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Genotyping Study Explores Ethiopian Population History

NEW YORK (GenomeWeb News) – Individuals from present-day Ethiopian populations within certain language groups share genetic features with individuals from populations in Egypt, Israel, and Syria, according to an early, online study in the American Journal of Human Genetics yesterday that used genotyping to explore long-term and more recent population patterns in Ethiopia.

"We see imprints of historical events on top of much more ancient prehistoric ones that together create a region of rich culture and genetic diversity," Wellcome Trust Sanger Institute researcher Chris Tyler-Smith, the study's senior author, said in a statement.

The well-documented linguistic and cultural diversity that exists in Ethiopian populations is not surprising given the country's long history of habitation by humans and other hominins, coupled with its physical position in the Horn of Africa, researchers explained. But prior to the current study, far less was understood about the genetic past of populations living there.

"From their geographic location, it is logical to think that migration out of Africa 60,000 years ago began in either Ethiopia or Egypt," first author Luca Pagani, a researcher affiliated with the University of Cambridge and the Sanger Institute, said in a statement. "Little was previously known about the populations inhabiting the North-East African region from a genomic perspective."

By genotyping hundreds of individuals from Ethiopia and neighboring countries, the team started to sort through some of the genetic features found in 10 Ethiopian populations, exploring the history of these populations and their relationships to one another and more broadly looking for clues about past migration events out of Africa.

Though the study did offer clues to the genetic diversity and history of Ethiopian populations, its authors noted that additional research, including more comprehensive genome sequencing studies, will likely be needed to address more complex questions about the route used during human expansions from Africa to other parts of the world.

"The next step for our research has to be to sequence the entire genomes, rather than read individual letters, of both Ethiopian people and others to really understand human origins and the out-of-Africa migration," Tyler-Smith noted.

For the current study, he and his colleagues from the UK, Ethiopia, Pakistan, and Italy used Illumina Omni 1M SNP arrays to genotype 188 individuals from 10 populations in Ethiopia, along with 23 individuals from Somalia and 24 individuals from South Sudan.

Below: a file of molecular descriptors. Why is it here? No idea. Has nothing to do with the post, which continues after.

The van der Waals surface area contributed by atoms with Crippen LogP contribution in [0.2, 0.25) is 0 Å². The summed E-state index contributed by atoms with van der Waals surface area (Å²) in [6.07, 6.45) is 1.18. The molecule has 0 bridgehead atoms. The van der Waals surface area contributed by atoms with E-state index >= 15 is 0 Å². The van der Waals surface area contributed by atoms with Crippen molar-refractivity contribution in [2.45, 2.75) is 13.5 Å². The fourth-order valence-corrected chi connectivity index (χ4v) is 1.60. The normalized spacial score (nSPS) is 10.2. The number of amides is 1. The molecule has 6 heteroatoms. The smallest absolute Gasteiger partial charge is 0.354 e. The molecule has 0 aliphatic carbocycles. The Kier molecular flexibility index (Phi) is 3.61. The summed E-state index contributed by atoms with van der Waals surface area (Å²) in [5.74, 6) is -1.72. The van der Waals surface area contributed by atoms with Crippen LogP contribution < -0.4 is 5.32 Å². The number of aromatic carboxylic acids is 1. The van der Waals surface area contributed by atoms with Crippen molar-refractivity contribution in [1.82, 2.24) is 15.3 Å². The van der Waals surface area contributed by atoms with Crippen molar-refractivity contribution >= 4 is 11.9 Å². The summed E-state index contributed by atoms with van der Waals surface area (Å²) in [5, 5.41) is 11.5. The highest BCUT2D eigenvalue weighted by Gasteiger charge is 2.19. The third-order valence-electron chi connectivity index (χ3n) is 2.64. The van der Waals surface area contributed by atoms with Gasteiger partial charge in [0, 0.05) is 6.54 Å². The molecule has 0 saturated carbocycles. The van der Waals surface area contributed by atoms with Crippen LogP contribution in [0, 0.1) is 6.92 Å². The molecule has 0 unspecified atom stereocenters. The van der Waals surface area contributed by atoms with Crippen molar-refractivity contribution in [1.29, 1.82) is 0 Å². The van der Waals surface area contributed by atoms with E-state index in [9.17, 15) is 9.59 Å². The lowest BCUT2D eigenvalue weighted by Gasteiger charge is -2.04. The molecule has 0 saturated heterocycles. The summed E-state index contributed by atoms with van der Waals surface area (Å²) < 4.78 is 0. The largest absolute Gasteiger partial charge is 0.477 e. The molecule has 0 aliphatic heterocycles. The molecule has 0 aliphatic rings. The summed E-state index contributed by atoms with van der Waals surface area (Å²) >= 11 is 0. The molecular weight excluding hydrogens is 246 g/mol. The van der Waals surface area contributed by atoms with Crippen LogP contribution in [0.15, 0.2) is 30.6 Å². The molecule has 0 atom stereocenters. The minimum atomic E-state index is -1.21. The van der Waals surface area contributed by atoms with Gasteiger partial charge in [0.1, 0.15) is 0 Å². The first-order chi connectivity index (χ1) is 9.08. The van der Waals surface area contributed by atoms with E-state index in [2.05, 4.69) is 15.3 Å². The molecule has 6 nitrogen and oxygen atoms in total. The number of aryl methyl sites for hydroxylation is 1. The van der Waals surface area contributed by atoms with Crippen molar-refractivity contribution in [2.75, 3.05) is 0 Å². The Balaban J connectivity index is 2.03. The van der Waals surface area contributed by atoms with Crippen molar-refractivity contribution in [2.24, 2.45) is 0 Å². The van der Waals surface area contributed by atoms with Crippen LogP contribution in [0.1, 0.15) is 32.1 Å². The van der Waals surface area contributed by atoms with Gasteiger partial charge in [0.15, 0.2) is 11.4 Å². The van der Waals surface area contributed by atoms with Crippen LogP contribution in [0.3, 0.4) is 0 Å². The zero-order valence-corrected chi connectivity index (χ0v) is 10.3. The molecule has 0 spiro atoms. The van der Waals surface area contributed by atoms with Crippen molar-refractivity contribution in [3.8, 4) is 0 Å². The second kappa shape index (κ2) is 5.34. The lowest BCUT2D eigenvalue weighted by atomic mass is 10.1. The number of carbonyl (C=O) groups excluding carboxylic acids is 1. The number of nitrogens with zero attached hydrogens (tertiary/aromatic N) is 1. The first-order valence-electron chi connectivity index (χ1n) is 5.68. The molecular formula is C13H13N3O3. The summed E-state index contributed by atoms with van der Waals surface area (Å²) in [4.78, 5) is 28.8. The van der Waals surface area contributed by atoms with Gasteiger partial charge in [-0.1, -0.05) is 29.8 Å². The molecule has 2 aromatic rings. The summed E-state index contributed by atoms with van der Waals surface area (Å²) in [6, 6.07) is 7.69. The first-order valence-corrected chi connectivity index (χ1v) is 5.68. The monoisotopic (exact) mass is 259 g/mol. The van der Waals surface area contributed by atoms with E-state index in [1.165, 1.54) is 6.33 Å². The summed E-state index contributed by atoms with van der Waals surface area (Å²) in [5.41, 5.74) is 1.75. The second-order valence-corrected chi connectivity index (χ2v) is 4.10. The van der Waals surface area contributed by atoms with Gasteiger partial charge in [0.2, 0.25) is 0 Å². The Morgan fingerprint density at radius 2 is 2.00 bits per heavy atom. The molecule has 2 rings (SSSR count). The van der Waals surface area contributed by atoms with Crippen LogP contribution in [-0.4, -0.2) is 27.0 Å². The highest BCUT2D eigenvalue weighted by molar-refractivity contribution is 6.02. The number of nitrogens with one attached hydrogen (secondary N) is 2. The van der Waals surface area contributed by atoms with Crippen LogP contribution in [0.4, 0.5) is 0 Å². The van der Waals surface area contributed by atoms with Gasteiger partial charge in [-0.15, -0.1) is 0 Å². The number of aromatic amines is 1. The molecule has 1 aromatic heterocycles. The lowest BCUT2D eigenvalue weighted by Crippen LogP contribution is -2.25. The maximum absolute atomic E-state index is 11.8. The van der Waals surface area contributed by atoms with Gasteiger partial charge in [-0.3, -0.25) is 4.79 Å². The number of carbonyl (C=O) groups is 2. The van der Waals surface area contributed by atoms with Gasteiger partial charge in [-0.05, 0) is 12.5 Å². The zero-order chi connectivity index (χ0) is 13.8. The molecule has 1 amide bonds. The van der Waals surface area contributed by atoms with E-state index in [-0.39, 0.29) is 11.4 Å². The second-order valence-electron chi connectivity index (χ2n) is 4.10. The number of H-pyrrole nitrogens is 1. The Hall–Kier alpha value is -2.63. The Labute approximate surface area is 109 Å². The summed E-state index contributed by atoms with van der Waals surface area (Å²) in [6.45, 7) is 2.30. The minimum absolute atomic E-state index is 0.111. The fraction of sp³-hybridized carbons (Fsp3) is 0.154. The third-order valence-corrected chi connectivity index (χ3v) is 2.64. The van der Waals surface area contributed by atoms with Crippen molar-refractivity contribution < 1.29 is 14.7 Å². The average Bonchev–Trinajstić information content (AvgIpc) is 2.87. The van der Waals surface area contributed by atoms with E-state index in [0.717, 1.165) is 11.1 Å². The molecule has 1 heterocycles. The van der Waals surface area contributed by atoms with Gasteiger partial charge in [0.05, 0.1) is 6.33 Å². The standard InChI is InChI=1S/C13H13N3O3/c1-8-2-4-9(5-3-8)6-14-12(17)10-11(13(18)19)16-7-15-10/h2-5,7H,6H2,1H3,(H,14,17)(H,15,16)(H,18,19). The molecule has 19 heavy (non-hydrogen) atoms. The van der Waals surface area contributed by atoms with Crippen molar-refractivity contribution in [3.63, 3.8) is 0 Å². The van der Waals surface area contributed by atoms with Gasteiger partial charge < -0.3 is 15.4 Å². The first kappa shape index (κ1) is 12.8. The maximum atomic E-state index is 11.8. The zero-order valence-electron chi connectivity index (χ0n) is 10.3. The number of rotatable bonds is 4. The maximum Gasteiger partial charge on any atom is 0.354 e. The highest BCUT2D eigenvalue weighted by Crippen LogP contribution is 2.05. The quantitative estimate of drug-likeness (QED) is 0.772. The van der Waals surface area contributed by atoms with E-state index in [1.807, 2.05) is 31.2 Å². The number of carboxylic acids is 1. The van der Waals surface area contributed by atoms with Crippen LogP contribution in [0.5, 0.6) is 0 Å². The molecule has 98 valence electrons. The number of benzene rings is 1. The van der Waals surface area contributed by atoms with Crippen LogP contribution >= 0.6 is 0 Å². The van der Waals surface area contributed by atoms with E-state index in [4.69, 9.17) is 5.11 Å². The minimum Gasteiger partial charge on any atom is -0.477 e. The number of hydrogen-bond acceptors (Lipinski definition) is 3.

Their analysis of this SNP data pointed to high genetic diversity within and between the Ethiopian populations, with genetic patterns largely coinciding with language groups in the region. Overall, though, these populations appear to be younger than populations in southern Africa.

Within the so-called Nilotic and Omotic Ethiopian language groups, the study authors reported, individuals generally had little to no non-African ancestry. On the other hand, Ethiopians from populations speaking languages classified as Semitic-Cushitic, typically showed signs of both African and non-African ancestry.

When they used haplotype patterns to tease apart stretches of African and non-African ancestry in the Ethiopian genomes from the latter group, researchers found evidence for historical admixture between African and non-African populations stretching back around 3,000 years to roughly the same time period as legendary dalliances between the Queen of Sheba and Israel's King Solomon.

"We found that some Ethiopians have [40 to 50 percent] of their genome closer to the genomes of populations outside of Africa, while the remaining half of their genome is closer to populations within the African continent," co-author Toomas Kivisild, an anthropology researcher University of Cambridge, said in a statement.

"We calculated genetic distances," he explained, "and found that these non-African regions of the genome are closest to populations in Egypt, Israel and Syria, rather than to the neighboring Yemeni and Arabs."

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